But while we may suffer no more than a stomach ache, sore head or scary credit card balance as a result of our transgressions, the same can’t be said for our pets. It’s perfectly normal to give your pets plenty of treats during the festive season, but there are several indulgent food which can seriously injure – or even kill – your fur baby.
So which Christmas foods should you keep away from your dogs (or cats!) at all costs? The Australian Veterinary Association (AVA) warns us about these eight common foods which dogs can’t eat, among others:
Most pet owners are well-aware of this already, but it’s an easy one to forget at Christmas. That tasty advent calendar, or those bars of Toblerone wrapped nicely under the tree, can be highly toxic to your pet even in small quantities.
On a related note… Can dogs eat ice cream? The answer is maybe not; some dogs are lactose intolerant, so feeding them part of your ice cream cone – even if it’s not chocolate flavoured! – can lead to diarrhoea, stomach pains, noxious gas, and skin irritations. Unfortunately, these two favourite human desserts are some of the worst things you can feed your dog.
Adding a dash of nutmeg to your eggnog this Christmas? Don’t fling it around – it’s actually one of the lesser known poisonous foods for dogs. The Australian Veterinary Association warns that nutmeg can cause dogs to suffer from tremors, seizures, issues with the nervous system and even death.
3. Grapes and raisins
Thanks to the traditional plum pudding, Aussies probably consume more raisins at Christmas time than through the entire remainder of the year! Both raisins and grapes, though, can cause acute kidney failure in your dog, so be careful not to give them a handful of leftovers.
It’s avocado season and they are a popular Christmas food. But they also contain a toxin which can damage the heart, lungs and tissue of many different animals, including Fido. Fortunately the effect in dogs is usually mild – definitely keep avocados away from any pet birds though!
5. Macadamia nuts
Australia is the world’s largest producer of macadamias; the Australian Macadamia Society estimates that currently there are around six million macadamia trees in Australia! These popular Christmas nuts can also be toxic to dogs, though. Symptoms generally present within 12 hours and can include vomiting, hypothermia and elevated heart rate. Keep any nutty treats wrapped under the tree!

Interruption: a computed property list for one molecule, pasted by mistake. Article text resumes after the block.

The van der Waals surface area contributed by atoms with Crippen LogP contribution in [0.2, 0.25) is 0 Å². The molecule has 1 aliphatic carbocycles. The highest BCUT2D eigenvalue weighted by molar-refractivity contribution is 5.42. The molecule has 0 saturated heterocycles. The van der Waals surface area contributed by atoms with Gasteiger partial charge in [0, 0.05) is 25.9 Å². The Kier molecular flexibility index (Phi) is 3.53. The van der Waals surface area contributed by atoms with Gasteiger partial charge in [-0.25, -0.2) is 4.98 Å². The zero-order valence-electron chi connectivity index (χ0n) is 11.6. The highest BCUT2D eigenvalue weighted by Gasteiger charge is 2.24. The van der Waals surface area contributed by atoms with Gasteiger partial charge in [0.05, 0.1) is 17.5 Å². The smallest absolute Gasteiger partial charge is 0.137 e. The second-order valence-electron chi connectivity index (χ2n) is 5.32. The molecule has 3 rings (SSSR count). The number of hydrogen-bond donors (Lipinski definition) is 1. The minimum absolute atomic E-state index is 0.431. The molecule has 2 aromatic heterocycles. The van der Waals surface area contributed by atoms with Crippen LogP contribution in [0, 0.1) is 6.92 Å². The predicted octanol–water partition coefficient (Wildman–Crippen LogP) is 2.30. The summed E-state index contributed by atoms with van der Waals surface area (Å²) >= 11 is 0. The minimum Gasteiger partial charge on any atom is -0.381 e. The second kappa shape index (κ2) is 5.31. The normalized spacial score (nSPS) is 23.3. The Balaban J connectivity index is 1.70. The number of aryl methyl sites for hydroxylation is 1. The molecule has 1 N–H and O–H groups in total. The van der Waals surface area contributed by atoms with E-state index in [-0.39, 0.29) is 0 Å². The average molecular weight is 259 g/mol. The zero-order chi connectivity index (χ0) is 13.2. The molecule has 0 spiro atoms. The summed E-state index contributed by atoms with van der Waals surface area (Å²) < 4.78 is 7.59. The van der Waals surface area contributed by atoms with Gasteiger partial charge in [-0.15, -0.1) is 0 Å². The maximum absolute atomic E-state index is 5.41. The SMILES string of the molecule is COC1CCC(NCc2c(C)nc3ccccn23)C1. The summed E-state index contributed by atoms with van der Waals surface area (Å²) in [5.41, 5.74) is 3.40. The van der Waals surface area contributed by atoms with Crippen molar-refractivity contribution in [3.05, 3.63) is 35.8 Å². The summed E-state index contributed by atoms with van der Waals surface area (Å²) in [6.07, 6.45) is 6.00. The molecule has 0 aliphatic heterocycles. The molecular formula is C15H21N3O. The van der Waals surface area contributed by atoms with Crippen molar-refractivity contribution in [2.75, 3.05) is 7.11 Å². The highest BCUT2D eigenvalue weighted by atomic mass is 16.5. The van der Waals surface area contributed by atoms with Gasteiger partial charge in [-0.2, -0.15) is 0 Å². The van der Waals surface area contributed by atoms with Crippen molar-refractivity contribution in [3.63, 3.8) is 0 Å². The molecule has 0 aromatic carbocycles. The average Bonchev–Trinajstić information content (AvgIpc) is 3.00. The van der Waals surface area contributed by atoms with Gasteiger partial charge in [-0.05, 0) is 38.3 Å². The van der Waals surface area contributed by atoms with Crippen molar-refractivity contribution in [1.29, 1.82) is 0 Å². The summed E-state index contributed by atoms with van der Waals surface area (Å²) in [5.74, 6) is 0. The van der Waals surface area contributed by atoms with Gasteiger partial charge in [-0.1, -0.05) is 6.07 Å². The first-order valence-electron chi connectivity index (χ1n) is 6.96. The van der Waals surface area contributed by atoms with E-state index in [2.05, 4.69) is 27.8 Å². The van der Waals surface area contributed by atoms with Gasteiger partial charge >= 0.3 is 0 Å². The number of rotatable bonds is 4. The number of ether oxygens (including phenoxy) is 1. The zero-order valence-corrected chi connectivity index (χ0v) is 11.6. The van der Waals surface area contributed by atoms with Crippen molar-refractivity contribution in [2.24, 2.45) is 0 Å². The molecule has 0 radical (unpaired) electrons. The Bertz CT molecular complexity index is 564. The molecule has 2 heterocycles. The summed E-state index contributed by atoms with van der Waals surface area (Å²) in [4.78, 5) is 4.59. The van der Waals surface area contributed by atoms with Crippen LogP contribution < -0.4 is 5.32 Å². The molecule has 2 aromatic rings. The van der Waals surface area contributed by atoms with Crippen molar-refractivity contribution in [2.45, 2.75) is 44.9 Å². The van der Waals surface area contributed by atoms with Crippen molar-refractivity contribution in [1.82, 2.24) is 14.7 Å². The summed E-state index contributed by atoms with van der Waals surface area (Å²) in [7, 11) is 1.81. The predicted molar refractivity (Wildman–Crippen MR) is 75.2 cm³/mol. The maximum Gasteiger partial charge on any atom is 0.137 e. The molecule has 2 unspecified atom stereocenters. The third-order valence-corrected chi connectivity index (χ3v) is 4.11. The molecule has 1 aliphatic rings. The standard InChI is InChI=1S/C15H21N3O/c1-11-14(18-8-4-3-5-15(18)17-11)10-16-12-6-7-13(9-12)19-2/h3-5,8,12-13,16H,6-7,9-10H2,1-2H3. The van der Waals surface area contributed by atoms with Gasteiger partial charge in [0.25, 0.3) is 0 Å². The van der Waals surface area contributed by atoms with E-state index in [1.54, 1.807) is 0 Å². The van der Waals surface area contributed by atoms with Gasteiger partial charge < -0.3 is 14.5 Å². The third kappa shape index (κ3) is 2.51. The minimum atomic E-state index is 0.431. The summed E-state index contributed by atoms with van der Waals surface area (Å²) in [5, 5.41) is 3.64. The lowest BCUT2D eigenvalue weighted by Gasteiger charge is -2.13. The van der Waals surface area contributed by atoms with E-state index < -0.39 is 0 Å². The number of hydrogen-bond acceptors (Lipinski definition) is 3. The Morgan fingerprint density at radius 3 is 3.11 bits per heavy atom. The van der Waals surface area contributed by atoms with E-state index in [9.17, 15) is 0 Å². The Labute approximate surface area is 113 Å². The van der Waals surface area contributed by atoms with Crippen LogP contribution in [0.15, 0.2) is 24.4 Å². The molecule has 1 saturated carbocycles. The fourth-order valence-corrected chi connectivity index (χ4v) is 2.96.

6. Onions and garlic
It’s amazing what some dogs will crunch into; both onions and garlic can cause gastric irritation and anemia if eaten in large quantities, so be mindful of this when preparing turkey stuffing or Christmas vegetables.
7. Turkey skin, pork crackling, sausages and fatty meats
Unfortunately, these staples of a good Christmas lunch are foods which can all lead to inflammation of the pancreas in dogs due to high fat content. They’re not the best for owners, either! (although we can’t deny they’re delicious).
’tis the season to be jolly, and we tend to celebrate the festive season with beer, wine and bubbles. According to the AVA though, even small amounts of alcohol can kill a pet. Half-empty glasses, spilled drink, even fermented fruit and other foods – make sure you keep them out of reach.
What to do if your pet gets food poisoning
There are so many foods that are bad for dogs. So what can you do if your dog is acting funny and you think they may have eaten a toxic food?
If you suspect your pet has eaten something bad for them, you should call your local veterinarian immediately. Do some first aid in the meantime if you know it (and if you don’t, order the free RSPCA guide).
“Vets treat many pets with digestive problems during the Christmas period,” said Dr David Neck from the AVA. “The best treat you can give your pet over Christmas is quality pet treats from your vet clinic, pet store or supermarket that contain the right nutrients to keep them healthy.” Another “treat” to buy for your pet for Christmas is potentially a good-quality pet insurance policy – just in case.